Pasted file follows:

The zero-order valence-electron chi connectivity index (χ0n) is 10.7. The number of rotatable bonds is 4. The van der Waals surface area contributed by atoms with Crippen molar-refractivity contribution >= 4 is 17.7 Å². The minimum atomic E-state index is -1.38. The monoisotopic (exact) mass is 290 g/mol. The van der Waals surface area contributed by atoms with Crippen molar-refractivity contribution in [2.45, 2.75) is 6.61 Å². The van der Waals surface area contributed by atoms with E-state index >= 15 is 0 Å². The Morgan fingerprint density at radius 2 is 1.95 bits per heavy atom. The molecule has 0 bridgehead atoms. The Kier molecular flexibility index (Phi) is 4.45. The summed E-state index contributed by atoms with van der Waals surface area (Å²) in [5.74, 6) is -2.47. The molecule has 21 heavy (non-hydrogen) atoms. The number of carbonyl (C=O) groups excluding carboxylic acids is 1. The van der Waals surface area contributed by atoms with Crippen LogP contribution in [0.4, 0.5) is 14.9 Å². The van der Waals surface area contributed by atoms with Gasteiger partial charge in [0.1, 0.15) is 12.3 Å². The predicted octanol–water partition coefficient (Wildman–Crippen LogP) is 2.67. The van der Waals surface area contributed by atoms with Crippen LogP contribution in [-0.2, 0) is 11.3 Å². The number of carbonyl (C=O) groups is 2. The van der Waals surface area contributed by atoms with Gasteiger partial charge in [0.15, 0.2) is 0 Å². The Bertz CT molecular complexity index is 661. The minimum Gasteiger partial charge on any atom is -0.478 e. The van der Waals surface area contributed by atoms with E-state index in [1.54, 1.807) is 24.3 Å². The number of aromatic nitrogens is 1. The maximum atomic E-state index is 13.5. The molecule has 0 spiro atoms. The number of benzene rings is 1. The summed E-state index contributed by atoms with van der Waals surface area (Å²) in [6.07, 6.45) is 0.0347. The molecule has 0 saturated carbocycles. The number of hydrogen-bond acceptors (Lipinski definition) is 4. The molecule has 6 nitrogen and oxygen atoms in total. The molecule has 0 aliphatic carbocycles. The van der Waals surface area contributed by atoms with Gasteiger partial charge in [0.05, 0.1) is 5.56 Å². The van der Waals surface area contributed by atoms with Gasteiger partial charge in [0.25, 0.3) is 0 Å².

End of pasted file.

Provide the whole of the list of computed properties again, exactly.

The zero-order valence-electron chi connectivity index (χ0n) is 10.7. The number of rotatable bonds is 4. The van der Waals surface area contributed by atoms with Crippen molar-refractivity contribution >= 4 is 17.7 Å². The minimum atomic E-state index is -1.38. The monoisotopic (exact) mass is 290 g/mol. The van der Waals surface area contributed by atoms with Crippen molar-refractivity contribution in [2.45, 2.75) is 6.61 Å². The van der Waals surface area contributed by atoms with E-state index >= 15 is 0 Å². The Morgan fingerprint density at radius 2 is 1.95 bits per heavy atom. The molecule has 0 bridgehead atoms. The Kier molecular flexibility index (Phi) is 4.45. The summed E-state index contributed by atoms with van der Waals surface area (Å²) in [5.74, 6) is -2.47. The molecule has 21 heavy (non-hydrogen) atoms. The number of carbonyl (C=O) groups excluding carboxylic acids is 1. The van der Waals surface area contributed by atoms with Crippen LogP contribution in [0.4, 0.5) is 14.9 Å². The van der Waals surface area contributed by atoms with Gasteiger partial charge in [0.1, 0.15) is 12.3 Å². The predicted octanol–water partition coefficient (Wildman–Crippen LogP) is 2.67. The van der Waals surface area contributed by atoms with Crippen LogP contribution in [-0.2, 0) is 11.3 Å². The number of carbonyl (C=O) groups is 2. The van der Waals surface area contributed by atoms with Gasteiger partial charge in [0.15, 0.2) is 0 Å². The Bertz CT molecular complexity index is 661. The minimum Gasteiger partial charge on any atom is -0.478 e. The van der Waals surface area contributed by atoms with E-state index in [1.54, 1.807) is 24.3 Å². The number of aromatic nitrogens is 1. The maximum atomic E-state index is 13.5. The molecule has 0 spiro atoms. The number of benzene rings is 1. The summed E-state index contributed by atoms with van der Waals surface area (Å²) in [6.07, 6.45) is 0.0347. The molecule has 0 saturated carbocycles. The number of hydrogen-bond acceptors (Lipinski definition) is 4. The molecule has 6 nitrogen and oxygen atoms in total. The molecule has 0 aliphatic carbocycles. The van der Waals surface area contributed by atoms with Gasteiger partial charge in [0.05, 0.1) is 5.56 Å². The van der Waals surface area contributed by atoms with Gasteiger partial charge in [0.25, 0.3) is 0 Å².